Here I look at some basic mathematics ideas: number, equality, addition and functions to see how the visual representations match the mathematics concepts and might aid understanding.

Number line
Number can be visualised as movement along a line. Moving forward, along with turning, also create geometric shapes.

Subtraction on a number line can be visualised by walking forward then back a number of steps. All languages except Game Maker handle this well. Turtle Art has an advantage with negative numbers.


Turtle Art

By having a "back" block, Turtle Art allows the operations of addition and subtraction of positive and negative numbers such as -1-(-2) =1, forward(-1) back(-2) = forward(1)

Game Maker
Game Maker evolved as a game creation tool rather than being created as an educational tool, it does not easily do pen trails or easily move incrementally forward. It does handle addition of velocities well though.

The equals sign has 3 meanings
The equation, an assertion of equality 3+5=5+3
Assignment, let x=5
Testing, if x=5

The coordinate of the Turtle can be assigned a new value, implicitly as above or explicitly. The Scratch block is a representation of a verbal or written instruction. The Game Maker one is also text based. The Etoys representation does use a back arrow to denote action and is better, though it is a bit crowded with selector hotspots.

The Turtle Art block is the one more likely to be useful to the learner, giving a clear visual cue to assignment.


EtoysTurtle Art

Game Maker

Binary arithmetic operator, addition
Addition is the first function which children encounter.
It can be written as infix, 2+2, prefix + 2 2, or postfix 2 2 +
In mathematics it is written in infix notation. Early scientific calculators used postfix. Turtle Art uses prefix, the other three languages infix.

Though infix notation is more consistent with the way equations are written in mathematics, prefix notation gives a better understanding of what is happening, that the + operator combines two values to give a third.


Turtle Art

Game Maker
More on number
Rational numbers can be represented as fractions or as decimals.

Scratch's "say" displays 2 decimal places

Etoys' watchers can display and edit data at run time, the number of decimal places is alterable. Etoys is the clear winner in this category.

Game Maker's "draw text" and "display message" display to 2 decimal places.

Turtle Art's "show" and "print" display 2 decimal places.


The current understanding of a function is relatively new. A mathematics function is currently understood as a many to one mapping from a domain to a range.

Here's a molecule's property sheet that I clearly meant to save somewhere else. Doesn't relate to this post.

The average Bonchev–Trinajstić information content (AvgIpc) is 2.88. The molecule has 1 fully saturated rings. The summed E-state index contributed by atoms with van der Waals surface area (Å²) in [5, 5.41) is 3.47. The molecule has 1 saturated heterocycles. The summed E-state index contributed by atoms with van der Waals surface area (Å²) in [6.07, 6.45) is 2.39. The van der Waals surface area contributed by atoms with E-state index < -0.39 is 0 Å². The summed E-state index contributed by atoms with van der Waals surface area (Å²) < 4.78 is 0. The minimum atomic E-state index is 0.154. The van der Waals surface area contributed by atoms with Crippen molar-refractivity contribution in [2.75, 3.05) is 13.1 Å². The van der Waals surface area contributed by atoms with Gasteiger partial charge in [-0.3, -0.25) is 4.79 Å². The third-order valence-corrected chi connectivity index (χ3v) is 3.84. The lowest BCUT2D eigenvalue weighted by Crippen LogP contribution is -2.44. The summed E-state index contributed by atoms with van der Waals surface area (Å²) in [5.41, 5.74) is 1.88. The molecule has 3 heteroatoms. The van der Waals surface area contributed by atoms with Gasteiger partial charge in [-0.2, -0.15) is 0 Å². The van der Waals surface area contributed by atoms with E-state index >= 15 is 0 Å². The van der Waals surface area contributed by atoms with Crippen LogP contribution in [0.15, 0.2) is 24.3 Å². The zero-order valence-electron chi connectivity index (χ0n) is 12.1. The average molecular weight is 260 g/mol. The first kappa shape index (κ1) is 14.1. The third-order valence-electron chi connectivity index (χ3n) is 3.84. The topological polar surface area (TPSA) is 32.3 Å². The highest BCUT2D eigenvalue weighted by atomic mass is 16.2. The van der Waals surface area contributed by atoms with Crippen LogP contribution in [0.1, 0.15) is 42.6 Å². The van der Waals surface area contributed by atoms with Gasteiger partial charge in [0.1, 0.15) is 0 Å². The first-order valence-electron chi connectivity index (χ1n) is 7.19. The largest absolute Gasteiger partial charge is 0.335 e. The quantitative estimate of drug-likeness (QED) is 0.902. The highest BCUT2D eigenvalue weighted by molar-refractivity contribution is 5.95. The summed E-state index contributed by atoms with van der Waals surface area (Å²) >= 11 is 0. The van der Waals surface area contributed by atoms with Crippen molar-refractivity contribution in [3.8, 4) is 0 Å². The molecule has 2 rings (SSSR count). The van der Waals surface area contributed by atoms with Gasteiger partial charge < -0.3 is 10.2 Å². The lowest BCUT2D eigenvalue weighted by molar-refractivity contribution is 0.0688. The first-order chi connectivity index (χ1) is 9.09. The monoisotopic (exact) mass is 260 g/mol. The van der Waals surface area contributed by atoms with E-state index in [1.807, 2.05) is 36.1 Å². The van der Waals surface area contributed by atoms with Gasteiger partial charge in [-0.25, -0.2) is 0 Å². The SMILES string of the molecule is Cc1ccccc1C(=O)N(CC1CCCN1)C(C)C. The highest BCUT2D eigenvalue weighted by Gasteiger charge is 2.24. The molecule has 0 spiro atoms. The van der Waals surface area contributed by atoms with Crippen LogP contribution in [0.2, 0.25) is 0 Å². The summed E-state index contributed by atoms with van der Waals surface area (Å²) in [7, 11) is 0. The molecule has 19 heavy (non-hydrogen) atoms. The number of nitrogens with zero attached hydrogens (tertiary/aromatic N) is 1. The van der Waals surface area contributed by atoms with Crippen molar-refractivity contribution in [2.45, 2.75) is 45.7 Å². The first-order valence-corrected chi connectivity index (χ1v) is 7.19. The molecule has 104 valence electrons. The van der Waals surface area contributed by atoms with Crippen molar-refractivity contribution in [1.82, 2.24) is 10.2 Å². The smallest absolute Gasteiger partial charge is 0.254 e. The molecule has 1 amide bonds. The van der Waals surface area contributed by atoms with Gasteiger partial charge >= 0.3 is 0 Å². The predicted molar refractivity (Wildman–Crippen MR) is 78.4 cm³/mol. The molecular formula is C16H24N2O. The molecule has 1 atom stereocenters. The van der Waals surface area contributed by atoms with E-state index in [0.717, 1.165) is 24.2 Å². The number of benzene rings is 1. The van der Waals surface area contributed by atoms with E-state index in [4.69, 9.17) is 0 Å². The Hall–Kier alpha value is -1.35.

A programming function is more understood as a process which takes an input and produces an output (without overwriting the input). It can be thought of as a machine or a black box with input and output.

Scratch and Etoys have a function box which allows selection from a limited drop down list of functions. Game Maker allows functions to be typed in from a very extensive range of scripting language which is documented in help. Turtle Art allows the use of Python functions which are poorly documented.

Only Turtle Art allows the function to be visualised as an input/output machine.


Turtle Art
Game Maker
Though a large number of teachers support the use of these languages for learning mathematics concepts and problem solving skills and though it seems likely that the benefits are realised, there is virtually no hard evidence of any of these benefits. This is not because the experimental data fails to support these beliefs but rather because there is no experimental data.

Neither is there any solid theoretical basis for preferring one kind of visual representation over another. There is poor understanding of how maths concepts are learnt and virtually none of how these alternate visual representations interact with this learning, either helping or hindering.

I do expect but cannot offer proof that:
  • Turtle Art's ability to do "back" gives the opportunity for more complex number line concepts
  • Turtle Art and Etoys' plug in metaphor is a good way to conceptualise assignment
  • Turtle Art's prefix notation is a better way to visual binary operators
  • Etoys' variable watcher with editing on the fly and variable decimal places is a good way to visualise number and variables
  • Turtle Art's visualisation of a function as an input/output machine or black box is a good way to visualise a function but it is limited by poor documentation
This comparison of features is not intended as an endorsement of one language over another. Other important factors are the affective (or fun), flow, low entry, wide walls and high ceiling.

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Saturday, March 06, 2010

Hailstorm hits Melbourne

Damage to the veranda at home

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Tuesday, March 02, 2010

Turtle file save

Turtle Art can now save svg images to the journal. This program saves a red box as a svg image.

The filename can be a variable and concatenated from strings and Python functions.